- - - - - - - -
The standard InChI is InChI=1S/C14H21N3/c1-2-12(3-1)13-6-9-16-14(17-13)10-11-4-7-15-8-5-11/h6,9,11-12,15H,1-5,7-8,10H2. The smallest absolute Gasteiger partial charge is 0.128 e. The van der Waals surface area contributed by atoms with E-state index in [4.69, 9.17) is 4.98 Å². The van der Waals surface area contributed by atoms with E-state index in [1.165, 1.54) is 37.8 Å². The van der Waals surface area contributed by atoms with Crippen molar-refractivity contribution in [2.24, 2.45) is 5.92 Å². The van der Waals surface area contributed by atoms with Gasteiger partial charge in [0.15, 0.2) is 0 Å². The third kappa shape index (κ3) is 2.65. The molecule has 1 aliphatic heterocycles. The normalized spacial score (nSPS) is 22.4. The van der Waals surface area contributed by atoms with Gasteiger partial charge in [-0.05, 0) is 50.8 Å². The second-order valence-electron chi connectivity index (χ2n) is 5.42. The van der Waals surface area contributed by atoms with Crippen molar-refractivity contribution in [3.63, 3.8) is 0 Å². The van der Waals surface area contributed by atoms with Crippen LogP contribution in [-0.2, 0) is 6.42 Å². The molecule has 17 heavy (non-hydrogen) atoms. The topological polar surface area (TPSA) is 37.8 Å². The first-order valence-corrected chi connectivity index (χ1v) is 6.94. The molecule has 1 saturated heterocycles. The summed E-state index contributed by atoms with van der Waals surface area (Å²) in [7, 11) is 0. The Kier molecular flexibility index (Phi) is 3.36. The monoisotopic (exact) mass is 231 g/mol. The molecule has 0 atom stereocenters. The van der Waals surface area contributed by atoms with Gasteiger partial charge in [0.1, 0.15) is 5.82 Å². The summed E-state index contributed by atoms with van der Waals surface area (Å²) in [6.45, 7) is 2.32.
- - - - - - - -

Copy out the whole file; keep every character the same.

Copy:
The standard InChI is InChI=1S/C14H21N3/c1-2-12(3-1)13-6-9-16-14(17-13)10-11-4-7-15-8-5-11/h6,9,11-12,15H,1-5,7-8,10H2. The smallest absolute Gasteiger partial charge is 0.128 e. The van der Waals surface area contributed by atoms with E-state index in [4.69, 9.17) is 4.98 Å². The van der Waals surface area contributed by atoms with E-state index in [1.165, 1.54) is 37.8 Å². The van der Waals surface area contributed by atoms with Crippen molar-refractivity contribution in [2.24, 2.45) is 5.92 Å². The van der Waals surface area contributed by atoms with Gasteiger partial charge in [0.15, 0.2) is 0 Å². The third kappa shape index (κ3) is 2.65. The molecule has 1 aliphatic heterocycles. The normalized spacial score (nSPS) is 22.4. The van der Waals surface area contributed by atoms with Gasteiger partial charge in [-0.05, 0) is 50.8 Å². The second-order valence-electron chi connectivity index (χ2n) is 5.42. The van der Waals surface area contributed by atoms with Crippen molar-refractivity contribution in [3.63, 3.8) is 0 Å². The van der Waals surface area contributed by atoms with Crippen LogP contribution in [-0.2, 0) is 6.42 Å². The molecule has 17 heavy (non-hydrogen) atoms. The topological polar surface area (TPSA) is 37.8 Å². The first-order valence-corrected chi connectivity index (χ1v) is 6.94. The molecule has 1 saturated heterocycles. The summed E-state index contributed by atoms with van der Waals surface area (Å²) in [7, 11) is 0. The Kier molecular flexibility index (Phi) is 3.36. The monoisotopic (exact) mass is 231 g/mol. The molecule has 0 atom stereocenters. The van der Waals surface area contributed by atoms with Gasteiger partial charge in [0.1, 0.15) is 5.82 Å². The summed E-state index contributed by atoms with van der Waals surface area (Å²) in [6.45, 7) is 2.32.